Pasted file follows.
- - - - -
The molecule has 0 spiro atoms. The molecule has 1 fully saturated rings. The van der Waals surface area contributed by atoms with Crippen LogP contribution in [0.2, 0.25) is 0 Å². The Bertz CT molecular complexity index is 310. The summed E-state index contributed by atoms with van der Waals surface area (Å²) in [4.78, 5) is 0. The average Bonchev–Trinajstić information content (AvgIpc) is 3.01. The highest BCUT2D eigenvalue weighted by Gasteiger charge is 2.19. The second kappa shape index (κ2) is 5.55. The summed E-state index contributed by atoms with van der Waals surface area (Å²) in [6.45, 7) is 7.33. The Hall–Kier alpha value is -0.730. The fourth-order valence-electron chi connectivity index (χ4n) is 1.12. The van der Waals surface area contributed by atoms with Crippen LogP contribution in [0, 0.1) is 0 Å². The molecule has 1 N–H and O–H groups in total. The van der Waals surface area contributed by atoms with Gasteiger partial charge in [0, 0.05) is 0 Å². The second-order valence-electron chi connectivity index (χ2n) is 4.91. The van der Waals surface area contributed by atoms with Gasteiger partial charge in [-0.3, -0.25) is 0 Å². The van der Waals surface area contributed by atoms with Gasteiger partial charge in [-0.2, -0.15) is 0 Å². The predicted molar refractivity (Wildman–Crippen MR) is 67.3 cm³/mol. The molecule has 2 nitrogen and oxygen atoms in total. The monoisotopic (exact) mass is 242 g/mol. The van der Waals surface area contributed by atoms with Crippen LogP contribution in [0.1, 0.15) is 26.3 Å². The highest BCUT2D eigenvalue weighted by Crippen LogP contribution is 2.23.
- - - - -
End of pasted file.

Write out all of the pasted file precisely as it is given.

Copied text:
The molecule has 0 spiro atoms. The molecule has 1 fully saturated rings. The van der Waals surface area contributed by atoms with Crippen LogP contribution in [0.2, 0.25) is 0 Å². The Bertz CT molecular complexity index is 310. The summed E-state index contributed by atoms with van der Waals surface area (Å²) in [4.78, 5) is 0. The average Bonchev–Trinajstić information content (AvgIpc) is 3.01. The highest BCUT2D eigenvalue weighted by Gasteiger charge is 2.19. The second kappa shape index (κ2) is 5.55. The summed E-state index contributed by atoms with van der Waals surface area (Å²) in [6.45, 7) is 7.33. The Hall–Kier alpha value is -0.730. The fourth-order valence-electron chi connectivity index (χ4n) is 1.12. The van der Waals surface area contributed by atoms with Crippen LogP contribution in [0, 0.1) is 0 Å². The molecule has 1 N–H and O–H groups in total. The van der Waals surface area contributed by atoms with Gasteiger partial charge in [0, 0.05) is 0 Å². The second-order valence-electron chi connectivity index (χ2n) is 4.91. The van der Waals surface area contributed by atoms with Gasteiger partial charge in [-0.3, -0.25) is 0 Å². The van der Waals surface area contributed by atoms with Gasteiger partial charge in [-0.2, -0.15) is 0 Å². The predicted molar refractivity (Wildman–Crippen MR) is 67.3 cm³/mol. The molecule has 2 nitrogen and oxygen atoms in total. The monoisotopic (exact) mass is 242 g/mol. The van der Waals surface area contributed by atoms with Crippen LogP contribution in [0.1, 0.15) is 26.3 Å². The highest BCUT2D eigenvalue weighted by Crippen LogP contribution is 2.23.